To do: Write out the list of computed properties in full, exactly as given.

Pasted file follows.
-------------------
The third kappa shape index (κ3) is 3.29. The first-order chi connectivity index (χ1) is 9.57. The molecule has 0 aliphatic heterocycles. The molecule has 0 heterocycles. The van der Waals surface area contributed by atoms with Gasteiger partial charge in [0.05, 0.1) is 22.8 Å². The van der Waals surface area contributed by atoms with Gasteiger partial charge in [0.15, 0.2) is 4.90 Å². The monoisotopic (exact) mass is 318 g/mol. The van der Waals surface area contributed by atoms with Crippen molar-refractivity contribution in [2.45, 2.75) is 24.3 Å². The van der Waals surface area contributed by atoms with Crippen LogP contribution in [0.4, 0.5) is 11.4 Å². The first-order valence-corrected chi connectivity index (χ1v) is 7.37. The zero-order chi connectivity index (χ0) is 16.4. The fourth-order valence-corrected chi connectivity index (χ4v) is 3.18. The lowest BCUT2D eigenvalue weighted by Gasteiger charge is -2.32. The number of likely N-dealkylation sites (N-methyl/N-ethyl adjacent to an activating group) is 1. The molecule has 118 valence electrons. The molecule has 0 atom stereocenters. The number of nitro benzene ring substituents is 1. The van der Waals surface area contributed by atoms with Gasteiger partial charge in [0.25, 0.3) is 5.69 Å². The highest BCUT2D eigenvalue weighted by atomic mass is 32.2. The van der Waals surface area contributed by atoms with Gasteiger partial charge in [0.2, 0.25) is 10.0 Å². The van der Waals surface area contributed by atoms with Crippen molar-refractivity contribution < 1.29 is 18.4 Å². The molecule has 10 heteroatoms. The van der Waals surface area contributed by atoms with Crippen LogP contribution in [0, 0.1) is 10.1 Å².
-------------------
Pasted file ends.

The third kappa shape index (κ3) is 3.29. The first-order chi connectivity index (χ1) is 9.57. The molecule has 0 aliphatic heterocycles. The molecule has 0 heterocycles. The van der Waals surface area contributed by atoms with Gasteiger partial charge in [0.05, 0.1) is 22.8 Å². The van der Waals surface area contributed by atoms with Gasteiger partial charge in [0.15, 0.2) is 4.90 Å². The monoisotopic (exact) mass is 318 g/mol. The van der Waals surface area contributed by atoms with Crippen molar-refractivity contribution in [2.45, 2.75) is 24.3 Å². The van der Waals surface area contributed by atoms with Crippen LogP contribution in [0.4, 0.5) is 11.4 Å². The first-order valence-corrected chi connectivity index (χ1v) is 7.37. The zero-order chi connectivity index (χ0) is 16.4. The fourth-order valence-corrected chi connectivity index (χ4v) is 3.18. The lowest BCUT2D eigenvalue weighted by Gasteiger charge is -2.32. The number of likely N-dealkylation sites (N-methyl/N-ethyl adjacent to an activating group) is 1. The molecule has 118 valence electrons. The molecule has 0 atom stereocenters. The number of nitro benzene ring substituents is 1. The van der Waals surface area contributed by atoms with Gasteiger partial charge in [0.25, 0.3) is 5.69 Å². The highest BCUT2D eigenvalue weighted by atomic mass is 32.2. The van der Waals surface area contributed by atoms with Gasteiger partial charge in [0.2, 0.25) is 10.0 Å². The van der Waals surface area contributed by atoms with Crippen molar-refractivity contribution < 1.29 is 18.4 Å². The molecule has 10 heteroatoms. The van der Waals surface area contributed by atoms with Crippen LogP contribution in [0, 0.1) is 10.1 Å².